Politics

DACA Debacle Demonstrates Power of Trump’s Base

Ardent supporters of the president flex political muscle over key campaign pledge

Many of the voters, activists and influencers who form President Donald Trump’s base of support sprung into action late Wednesday night and into the day Thursday, outraged over claims by Democrats that the president had cut a quick deal on amnesty for so-called “dreamers.”

So swift and intense was the backlash over beneficiaries of the Development, Relief, and Education for Alien Minors (DREAM) Act that it sent Trump scrambling to reject the Democrats’ narrative and reaffirm his commitment to immigration and border security campaign pledges.

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Senate Minority Leader Chuck Schumer and House Minority Leader Nancy Pelosi claimed Wednesday night they had agreed on the outline of a deal with Trump to grant permanent legal status to recipients of the Deferred Action for Childhood Arrivals (DACA) program in exchange for a commitment to border security — but not including a wall.

“The president is still 100 percent committed to the wall,” said Sarah Huckabee Sanders in an email to LifeZette on Thursday after outrage from Trump’s base dominated morning news coverage.

A staffer for a congressman in the conservative Freedom Caucus, a group of about 40 House Republicans, told LifeZette GOP lawmakers in Congress were told there is no deal with the Democrats.

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It was a sign that Trump’s loyal base, which confounded 16 Republican rivals in the 2016 presidential primaries, is ready to put the pitchforks to their own man.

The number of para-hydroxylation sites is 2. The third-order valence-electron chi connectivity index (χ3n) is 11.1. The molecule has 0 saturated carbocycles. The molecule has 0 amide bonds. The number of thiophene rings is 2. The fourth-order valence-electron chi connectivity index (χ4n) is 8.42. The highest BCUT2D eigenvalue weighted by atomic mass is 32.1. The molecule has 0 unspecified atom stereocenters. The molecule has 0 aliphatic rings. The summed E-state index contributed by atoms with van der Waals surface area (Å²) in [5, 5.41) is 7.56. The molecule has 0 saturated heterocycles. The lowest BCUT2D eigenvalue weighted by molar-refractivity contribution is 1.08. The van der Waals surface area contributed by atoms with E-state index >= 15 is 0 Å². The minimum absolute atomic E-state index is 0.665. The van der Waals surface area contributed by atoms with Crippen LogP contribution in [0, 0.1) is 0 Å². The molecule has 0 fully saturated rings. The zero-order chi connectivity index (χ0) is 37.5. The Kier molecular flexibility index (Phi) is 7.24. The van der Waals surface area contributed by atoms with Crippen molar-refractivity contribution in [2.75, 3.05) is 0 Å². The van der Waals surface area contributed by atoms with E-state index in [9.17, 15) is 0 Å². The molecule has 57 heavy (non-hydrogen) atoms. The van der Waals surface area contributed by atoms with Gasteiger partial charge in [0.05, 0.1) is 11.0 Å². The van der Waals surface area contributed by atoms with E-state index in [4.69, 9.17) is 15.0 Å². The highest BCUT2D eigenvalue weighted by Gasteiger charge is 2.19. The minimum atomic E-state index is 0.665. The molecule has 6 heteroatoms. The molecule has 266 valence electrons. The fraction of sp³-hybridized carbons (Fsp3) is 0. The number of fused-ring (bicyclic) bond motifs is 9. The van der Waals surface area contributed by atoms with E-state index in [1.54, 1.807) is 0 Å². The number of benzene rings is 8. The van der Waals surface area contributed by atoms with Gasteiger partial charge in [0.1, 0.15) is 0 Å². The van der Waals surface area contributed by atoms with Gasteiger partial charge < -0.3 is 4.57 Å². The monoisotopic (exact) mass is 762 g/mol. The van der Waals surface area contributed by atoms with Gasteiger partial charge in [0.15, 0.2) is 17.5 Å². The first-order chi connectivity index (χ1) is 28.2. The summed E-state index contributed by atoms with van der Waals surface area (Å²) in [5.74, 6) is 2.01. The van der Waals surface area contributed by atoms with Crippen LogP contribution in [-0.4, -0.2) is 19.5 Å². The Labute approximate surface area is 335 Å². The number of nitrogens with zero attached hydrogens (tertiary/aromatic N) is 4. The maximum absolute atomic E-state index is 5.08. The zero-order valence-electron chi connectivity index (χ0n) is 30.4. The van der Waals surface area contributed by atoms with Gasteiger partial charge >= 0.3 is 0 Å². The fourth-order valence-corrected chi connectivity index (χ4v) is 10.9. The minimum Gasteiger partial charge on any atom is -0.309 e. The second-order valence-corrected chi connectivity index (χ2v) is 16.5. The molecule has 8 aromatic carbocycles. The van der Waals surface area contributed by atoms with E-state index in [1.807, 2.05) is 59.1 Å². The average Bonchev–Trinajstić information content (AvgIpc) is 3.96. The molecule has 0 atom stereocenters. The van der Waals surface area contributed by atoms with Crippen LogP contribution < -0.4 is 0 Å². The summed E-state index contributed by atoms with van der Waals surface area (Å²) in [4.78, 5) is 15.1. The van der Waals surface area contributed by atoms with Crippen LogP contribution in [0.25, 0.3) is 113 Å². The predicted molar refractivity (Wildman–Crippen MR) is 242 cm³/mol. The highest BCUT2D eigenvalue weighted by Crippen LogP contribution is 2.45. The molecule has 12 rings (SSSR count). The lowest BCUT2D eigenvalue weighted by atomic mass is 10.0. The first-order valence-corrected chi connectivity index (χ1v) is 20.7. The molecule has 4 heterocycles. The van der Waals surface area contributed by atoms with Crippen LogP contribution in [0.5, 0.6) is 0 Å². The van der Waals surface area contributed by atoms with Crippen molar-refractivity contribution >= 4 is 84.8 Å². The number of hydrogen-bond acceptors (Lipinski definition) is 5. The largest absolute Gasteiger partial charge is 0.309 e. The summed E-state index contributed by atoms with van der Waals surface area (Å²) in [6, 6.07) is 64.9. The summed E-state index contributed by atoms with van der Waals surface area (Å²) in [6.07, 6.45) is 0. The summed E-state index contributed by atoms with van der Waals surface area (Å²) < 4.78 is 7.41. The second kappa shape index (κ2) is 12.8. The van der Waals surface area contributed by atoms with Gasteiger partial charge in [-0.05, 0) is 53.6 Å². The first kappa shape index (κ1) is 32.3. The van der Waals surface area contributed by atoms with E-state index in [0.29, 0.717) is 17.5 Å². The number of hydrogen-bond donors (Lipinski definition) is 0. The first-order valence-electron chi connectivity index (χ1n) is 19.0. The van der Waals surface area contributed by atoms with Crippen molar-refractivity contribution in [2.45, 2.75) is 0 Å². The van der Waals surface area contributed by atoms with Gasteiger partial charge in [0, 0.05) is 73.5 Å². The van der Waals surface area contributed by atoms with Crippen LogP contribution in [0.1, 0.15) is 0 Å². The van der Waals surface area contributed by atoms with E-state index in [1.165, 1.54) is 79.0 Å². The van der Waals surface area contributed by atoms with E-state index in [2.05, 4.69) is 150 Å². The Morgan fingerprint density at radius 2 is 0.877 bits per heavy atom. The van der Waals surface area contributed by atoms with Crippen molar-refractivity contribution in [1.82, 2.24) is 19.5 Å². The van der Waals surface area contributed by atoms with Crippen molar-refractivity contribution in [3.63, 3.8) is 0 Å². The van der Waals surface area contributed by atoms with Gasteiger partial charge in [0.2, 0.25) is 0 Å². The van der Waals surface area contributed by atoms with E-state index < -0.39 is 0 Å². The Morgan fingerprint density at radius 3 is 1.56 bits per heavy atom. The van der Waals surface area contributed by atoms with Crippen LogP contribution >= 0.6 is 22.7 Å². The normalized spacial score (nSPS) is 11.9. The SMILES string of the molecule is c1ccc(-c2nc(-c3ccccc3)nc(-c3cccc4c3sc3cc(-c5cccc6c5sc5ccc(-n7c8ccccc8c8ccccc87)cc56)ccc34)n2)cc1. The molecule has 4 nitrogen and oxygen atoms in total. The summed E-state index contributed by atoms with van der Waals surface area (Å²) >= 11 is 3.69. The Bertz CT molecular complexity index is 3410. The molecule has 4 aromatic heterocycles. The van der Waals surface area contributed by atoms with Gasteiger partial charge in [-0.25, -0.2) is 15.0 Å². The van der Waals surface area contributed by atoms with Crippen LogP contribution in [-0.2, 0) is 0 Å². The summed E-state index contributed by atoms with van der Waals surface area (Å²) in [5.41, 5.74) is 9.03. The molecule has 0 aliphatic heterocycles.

What brought down this wrath? The compromise in question would grant amnesty to about 800,000 illegal immigrants who were brought to the United States as children.

But what really outraged Trump’s loyal base was the use, or non-use, of the southern border wall as a bargaining chip. The Democrats quickly left the White House after a Wednesday night meeting, and posted press releases claiming that the wall had been “excluded” from the compromise.

All hell broke loose. Trump was seen as folding yet again before Senate Minority Leader Chuck Schumer (D-N.Y.) and House Minority Leader Nancy Pelosi (D-Calif.). But the use of Trump’s biggest campaign promise, to “build the wall,” was the ultimate insult to Trump’s loyal base.

“People aren’t getting JUST HOW F****** MAD MAGA IS RIGHT NOW,” tweeted David Alvord, who then quoted Trump from a 2016 campaign stop: “There will be no amnesty.”

“MAGA” refers to the loyal Trump base. It is short for Trump’s 2016 campaign theme, “Make America Great Again.” Trump’s base was also known as the “Trump train.”

That base stayed roiled throughout Thursday, and appears to have caused Trump to retreat from a “clean” or mostly clean legalization of President Barack Obama’s executive order creating DACA, which Trump rescinded last week.

To Trump’s base, the deal was not an equal trade.

“Doing a deal for DACA is a great move politically, but not if he gives up the wall,” said Eddie Zipperer, an assistant professor of political science at Georgia Military College. “It will be very damaging for him politically if he can’t secure the border wall. His campaign slogan may as well have been ‘great, big wall.’ He talked about it everywhere he went, in every debate, from the primaries to the last debate with Clinton. There are always campaign promises that don’t come to fruition, but Trump’s reliance on the wall to win the primary and general elections would make it more than just a campaign promise that didn’t work out. It would be more like a con job.”